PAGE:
Correspondence

Stranger in Paradise

When I moved to Cincinnati from Chicago in 1973,1 found I could gauge the personality of my new city by listing the things I missed about the home I'd left. I missed the bulging Chicago newspapers. I missed being in a place where cynicism competes with humor as the prevailing public attitude and humor often wins. I missed the Cubs. I missed the presence of an irrepressibly vocal populace. (Spend ten minutes with a Chicago South Sider and you'll learn everything from his views on the state of the world to his mother's maiden name, and he'll throw in a recommendation on where to get a brake job on your car.) I missed politics as a contact sport and Mike Royko's big mouth. I missed Democrats.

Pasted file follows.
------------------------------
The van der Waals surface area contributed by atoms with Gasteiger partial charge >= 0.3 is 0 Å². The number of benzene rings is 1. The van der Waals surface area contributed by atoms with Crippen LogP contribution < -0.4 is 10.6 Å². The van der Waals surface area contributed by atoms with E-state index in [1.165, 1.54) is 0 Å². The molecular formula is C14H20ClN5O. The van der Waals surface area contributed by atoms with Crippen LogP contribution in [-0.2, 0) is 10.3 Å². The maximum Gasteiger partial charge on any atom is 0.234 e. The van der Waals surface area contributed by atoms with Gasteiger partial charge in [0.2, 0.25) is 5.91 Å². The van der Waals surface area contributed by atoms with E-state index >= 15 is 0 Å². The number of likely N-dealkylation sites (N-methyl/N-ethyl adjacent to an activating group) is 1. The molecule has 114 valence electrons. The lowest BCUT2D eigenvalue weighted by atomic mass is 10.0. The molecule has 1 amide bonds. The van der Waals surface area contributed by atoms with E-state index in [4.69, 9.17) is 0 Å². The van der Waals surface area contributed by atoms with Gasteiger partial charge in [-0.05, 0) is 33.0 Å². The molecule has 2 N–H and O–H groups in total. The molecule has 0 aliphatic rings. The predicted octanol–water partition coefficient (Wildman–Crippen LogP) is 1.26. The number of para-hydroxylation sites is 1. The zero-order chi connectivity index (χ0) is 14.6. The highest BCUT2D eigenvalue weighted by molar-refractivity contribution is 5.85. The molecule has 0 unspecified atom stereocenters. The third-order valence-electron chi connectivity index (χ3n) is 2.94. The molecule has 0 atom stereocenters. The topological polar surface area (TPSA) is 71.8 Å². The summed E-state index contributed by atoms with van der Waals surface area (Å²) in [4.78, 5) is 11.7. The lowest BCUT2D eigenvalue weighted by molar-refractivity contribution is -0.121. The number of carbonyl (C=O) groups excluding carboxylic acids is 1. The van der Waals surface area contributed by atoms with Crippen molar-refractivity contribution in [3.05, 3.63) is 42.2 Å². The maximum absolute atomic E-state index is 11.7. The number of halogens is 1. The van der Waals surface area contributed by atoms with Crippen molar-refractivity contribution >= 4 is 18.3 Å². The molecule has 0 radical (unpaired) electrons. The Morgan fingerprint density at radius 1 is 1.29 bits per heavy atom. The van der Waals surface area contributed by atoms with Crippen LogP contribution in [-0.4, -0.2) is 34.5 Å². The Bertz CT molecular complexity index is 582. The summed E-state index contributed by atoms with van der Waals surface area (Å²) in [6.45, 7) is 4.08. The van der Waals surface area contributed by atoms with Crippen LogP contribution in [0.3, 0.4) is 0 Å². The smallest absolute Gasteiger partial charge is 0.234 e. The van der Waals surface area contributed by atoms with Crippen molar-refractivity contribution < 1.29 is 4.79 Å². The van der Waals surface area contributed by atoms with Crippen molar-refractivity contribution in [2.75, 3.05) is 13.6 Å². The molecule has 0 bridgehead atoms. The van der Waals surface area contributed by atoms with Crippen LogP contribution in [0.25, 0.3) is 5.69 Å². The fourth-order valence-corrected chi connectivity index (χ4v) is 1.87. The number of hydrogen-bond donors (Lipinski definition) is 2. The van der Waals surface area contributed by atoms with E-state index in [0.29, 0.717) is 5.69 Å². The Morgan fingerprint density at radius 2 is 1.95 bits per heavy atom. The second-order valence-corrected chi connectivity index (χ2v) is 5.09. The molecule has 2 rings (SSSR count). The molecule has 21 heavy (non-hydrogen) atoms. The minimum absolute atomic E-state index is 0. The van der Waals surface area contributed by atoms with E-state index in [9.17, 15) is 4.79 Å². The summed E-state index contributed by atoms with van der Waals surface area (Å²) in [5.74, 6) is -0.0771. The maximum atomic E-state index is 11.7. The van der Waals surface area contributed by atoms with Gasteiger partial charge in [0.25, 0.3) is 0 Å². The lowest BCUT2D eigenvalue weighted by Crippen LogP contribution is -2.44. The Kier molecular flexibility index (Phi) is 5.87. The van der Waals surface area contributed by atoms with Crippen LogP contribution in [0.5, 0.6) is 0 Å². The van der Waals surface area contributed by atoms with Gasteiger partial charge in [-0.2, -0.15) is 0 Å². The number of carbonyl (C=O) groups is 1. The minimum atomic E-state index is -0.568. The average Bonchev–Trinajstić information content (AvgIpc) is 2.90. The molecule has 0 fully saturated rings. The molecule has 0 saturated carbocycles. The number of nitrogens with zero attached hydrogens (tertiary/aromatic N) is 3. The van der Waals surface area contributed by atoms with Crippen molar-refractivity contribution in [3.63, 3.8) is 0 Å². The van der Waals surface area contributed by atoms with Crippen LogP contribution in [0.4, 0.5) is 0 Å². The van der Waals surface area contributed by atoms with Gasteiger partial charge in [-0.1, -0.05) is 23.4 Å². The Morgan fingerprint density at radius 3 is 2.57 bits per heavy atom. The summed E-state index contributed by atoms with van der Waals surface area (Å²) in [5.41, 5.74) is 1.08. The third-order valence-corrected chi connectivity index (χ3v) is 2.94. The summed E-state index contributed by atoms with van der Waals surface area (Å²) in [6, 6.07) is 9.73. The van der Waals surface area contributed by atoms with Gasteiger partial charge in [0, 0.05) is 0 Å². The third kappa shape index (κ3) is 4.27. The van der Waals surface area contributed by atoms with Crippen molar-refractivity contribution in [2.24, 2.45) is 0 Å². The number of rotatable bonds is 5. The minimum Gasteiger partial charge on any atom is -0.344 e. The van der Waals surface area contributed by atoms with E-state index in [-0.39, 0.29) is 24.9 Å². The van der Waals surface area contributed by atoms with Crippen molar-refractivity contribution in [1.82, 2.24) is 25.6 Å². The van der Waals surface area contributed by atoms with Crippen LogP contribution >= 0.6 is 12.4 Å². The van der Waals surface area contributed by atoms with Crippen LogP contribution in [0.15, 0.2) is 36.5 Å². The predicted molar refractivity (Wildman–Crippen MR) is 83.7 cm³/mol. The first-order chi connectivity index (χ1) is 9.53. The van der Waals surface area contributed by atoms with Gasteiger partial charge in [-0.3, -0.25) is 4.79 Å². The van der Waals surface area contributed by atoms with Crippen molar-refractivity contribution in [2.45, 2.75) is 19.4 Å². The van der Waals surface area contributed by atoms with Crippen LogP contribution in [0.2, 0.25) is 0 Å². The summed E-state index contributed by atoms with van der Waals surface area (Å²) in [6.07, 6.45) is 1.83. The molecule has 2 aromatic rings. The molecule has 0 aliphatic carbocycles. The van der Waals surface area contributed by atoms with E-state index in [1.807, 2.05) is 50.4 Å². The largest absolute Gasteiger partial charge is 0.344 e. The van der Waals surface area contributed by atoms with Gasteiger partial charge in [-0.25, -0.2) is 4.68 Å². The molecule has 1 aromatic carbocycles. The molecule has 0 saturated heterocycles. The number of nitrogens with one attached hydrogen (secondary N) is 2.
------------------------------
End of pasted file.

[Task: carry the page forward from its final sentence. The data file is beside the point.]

I went along like that for about a year and a half, keeping my little list and indulging my grief, until it finally occurred to me that there's more than one version of paradise. I realized that political boredom can grow on you, especially when it's accompanied by civic order. I realized that one of the reasons my morning paper seemed skimpy was that it didn't contain endless stories of horrific crimes from the day before. I discovered that it's acceptable, even enjoyable, to root for a baseball team that can actually win, and rather soothing to reside in a town where the day's biggest news might be "Reds Sweep Road Trip." I found it could be relaxing not to always hear everybody's...

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